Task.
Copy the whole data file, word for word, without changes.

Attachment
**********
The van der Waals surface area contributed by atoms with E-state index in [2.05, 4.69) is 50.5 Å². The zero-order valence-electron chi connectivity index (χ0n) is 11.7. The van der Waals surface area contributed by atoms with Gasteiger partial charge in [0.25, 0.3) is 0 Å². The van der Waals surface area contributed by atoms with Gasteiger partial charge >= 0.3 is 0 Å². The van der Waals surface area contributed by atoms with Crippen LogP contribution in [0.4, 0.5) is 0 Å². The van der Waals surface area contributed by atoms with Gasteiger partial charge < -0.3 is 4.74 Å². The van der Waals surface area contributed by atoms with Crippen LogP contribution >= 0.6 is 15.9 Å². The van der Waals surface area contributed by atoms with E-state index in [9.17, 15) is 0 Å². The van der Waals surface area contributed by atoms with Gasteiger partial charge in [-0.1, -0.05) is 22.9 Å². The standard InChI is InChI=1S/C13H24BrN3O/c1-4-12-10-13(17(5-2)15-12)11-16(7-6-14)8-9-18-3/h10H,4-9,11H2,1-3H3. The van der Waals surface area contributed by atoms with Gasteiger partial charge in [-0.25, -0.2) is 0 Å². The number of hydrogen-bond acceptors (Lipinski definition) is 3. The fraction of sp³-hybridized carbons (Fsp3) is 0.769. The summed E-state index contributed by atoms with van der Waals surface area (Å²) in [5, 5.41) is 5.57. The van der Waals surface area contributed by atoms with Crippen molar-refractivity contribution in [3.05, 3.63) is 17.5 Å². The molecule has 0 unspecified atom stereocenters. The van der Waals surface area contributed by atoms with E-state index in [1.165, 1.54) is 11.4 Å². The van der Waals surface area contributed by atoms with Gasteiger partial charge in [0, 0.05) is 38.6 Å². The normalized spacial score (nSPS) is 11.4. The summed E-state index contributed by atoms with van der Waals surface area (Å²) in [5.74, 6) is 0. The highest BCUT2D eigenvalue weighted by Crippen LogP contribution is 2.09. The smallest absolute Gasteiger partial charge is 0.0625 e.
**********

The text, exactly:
The van der Waals surface area contributed by atoms with E-state index in [2.05, 4.69) is 50.5 Å². The zero-order valence-electron chi connectivity index (χ0n) is 11.7. The van der Waals surface area contributed by atoms with Gasteiger partial charge in [0.25, 0.3) is 0 Å². The van der Waals surface area contributed by atoms with Gasteiger partial charge >= 0.3 is 0 Å². The van der Waals surface area contributed by atoms with Crippen LogP contribution in [0.4, 0.5) is 0 Å². The van der Waals surface area contributed by atoms with Gasteiger partial charge < -0.3 is 4.74 Å². The van der Waals surface area contributed by atoms with Crippen LogP contribution >= 0.6 is 15.9 Å². The van der Waals surface area contributed by atoms with E-state index in [9.17, 15) is 0 Å². The van der Waals surface area contributed by atoms with Gasteiger partial charge in [-0.1, -0.05) is 22.9 Å². The standard InChI is InChI=1S/C13H24BrN3O/c1-4-12-10-13(17(5-2)15-12)11-16(7-6-14)8-9-18-3/h10H,4-9,11H2,1-3H3. The van der Waals surface area contributed by atoms with Gasteiger partial charge in [-0.25, -0.2) is 0 Å². The number of hydrogen-bond acceptors (Lipinski definition) is 3. The fraction of sp³-hybridized carbons (Fsp3) is 0.769. The summed E-state index contributed by atoms with van der Waals surface area (Å²) in [5, 5.41) is 5.57. The van der Waals surface area contributed by atoms with Crippen molar-refractivity contribution in [3.05, 3.63) is 17.5 Å². The molecule has 0 unspecified atom stereocenters. The van der Waals surface area contributed by atoms with E-state index in [1.165, 1.54) is 11.4 Å². The van der Waals surface area contributed by atoms with Gasteiger partial charge in [0, 0.05) is 38.6 Å². The normalized spacial score (nSPS) is 11.4. The summed E-state index contributed by atoms with van der Waals surface area (Å²) in [5.74, 6) is 0. The highest BCUT2D eigenvalue weighted by Crippen LogP contribution is 2.09. The smallest absolute Gasteiger partial charge is 0.0625 e.